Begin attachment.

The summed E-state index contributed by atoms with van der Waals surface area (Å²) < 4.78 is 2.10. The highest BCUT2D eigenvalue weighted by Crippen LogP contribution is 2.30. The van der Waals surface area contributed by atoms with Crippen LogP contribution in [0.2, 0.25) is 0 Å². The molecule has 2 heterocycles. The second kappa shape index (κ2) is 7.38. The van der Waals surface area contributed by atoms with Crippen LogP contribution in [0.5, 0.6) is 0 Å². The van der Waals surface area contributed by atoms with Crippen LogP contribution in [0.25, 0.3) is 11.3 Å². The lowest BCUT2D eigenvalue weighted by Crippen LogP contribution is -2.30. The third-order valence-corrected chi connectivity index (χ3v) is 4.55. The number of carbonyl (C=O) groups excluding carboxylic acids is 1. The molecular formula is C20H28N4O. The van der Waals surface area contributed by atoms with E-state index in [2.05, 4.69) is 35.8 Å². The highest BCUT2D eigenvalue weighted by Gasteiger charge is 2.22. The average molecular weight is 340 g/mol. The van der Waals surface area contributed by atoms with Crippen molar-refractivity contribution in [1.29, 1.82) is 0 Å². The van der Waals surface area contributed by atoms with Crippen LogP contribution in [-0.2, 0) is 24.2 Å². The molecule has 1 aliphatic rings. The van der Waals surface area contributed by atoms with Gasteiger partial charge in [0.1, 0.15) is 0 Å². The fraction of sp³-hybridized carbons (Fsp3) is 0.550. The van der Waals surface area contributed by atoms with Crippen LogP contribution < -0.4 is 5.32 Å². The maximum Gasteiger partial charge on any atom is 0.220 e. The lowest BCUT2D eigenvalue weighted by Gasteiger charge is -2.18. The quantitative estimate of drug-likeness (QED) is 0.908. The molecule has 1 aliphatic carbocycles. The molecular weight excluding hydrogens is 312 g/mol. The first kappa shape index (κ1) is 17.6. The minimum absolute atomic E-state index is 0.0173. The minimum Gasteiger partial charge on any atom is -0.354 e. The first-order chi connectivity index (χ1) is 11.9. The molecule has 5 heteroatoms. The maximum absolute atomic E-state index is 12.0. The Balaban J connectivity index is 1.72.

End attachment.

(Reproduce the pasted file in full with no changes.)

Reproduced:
The summed E-state index contributed by atoms with van der Waals surface area (Å²) < 4.78 is 2.10. The highest BCUT2D eigenvalue weighted by Crippen LogP contribution is 2.30. The van der Waals surface area contributed by atoms with Crippen LogP contribution in [0.2, 0.25) is 0 Å². The molecule has 2 heterocycles. The second kappa shape index (κ2) is 7.38. The van der Waals surface area contributed by atoms with Crippen LogP contribution in [0.5, 0.6) is 0 Å². The van der Waals surface area contributed by atoms with Crippen LogP contribution in [0.25, 0.3) is 11.3 Å². The lowest BCUT2D eigenvalue weighted by Crippen LogP contribution is -2.30. The third-order valence-corrected chi connectivity index (χ3v) is 4.55. The number of carbonyl (C=O) groups excluding carboxylic acids is 1. The molecular formula is C20H28N4O. The van der Waals surface area contributed by atoms with E-state index in [2.05, 4.69) is 35.8 Å². The highest BCUT2D eigenvalue weighted by Gasteiger charge is 2.22. The average molecular weight is 340 g/mol. The van der Waals surface area contributed by atoms with Crippen molar-refractivity contribution in [1.29, 1.82) is 0 Å². The van der Waals surface area contributed by atoms with Crippen LogP contribution in [-0.2, 0) is 24.2 Å². The molecule has 1 aliphatic rings. The van der Waals surface area contributed by atoms with Gasteiger partial charge in [0.1, 0.15) is 0 Å². The fraction of sp³-hybridized carbons (Fsp3) is 0.550. The van der Waals surface area contributed by atoms with Crippen LogP contribution < -0.4 is 5.32 Å². The maximum Gasteiger partial charge on any atom is 0.220 e. The lowest BCUT2D eigenvalue weighted by Gasteiger charge is -2.18. The quantitative estimate of drug-likeness (QED) is 0.908. The molecule has 1 aliphatic carbocycles. The molecular weight excluding hydrogens is 312 g/mol. The first kappa shape index (κ1) is 17.6. The minimum absolute atomic E-state index is 0.0173. The minimum Gasteiger partial charge on any atom is -0.354 e. The first-order chi connectivity index (χ1) is 11.9. The molecule has 5 heteroatoms. The maximum absolute atomic E-state index is 12.0. The Balaban J connectivity index is 1.72.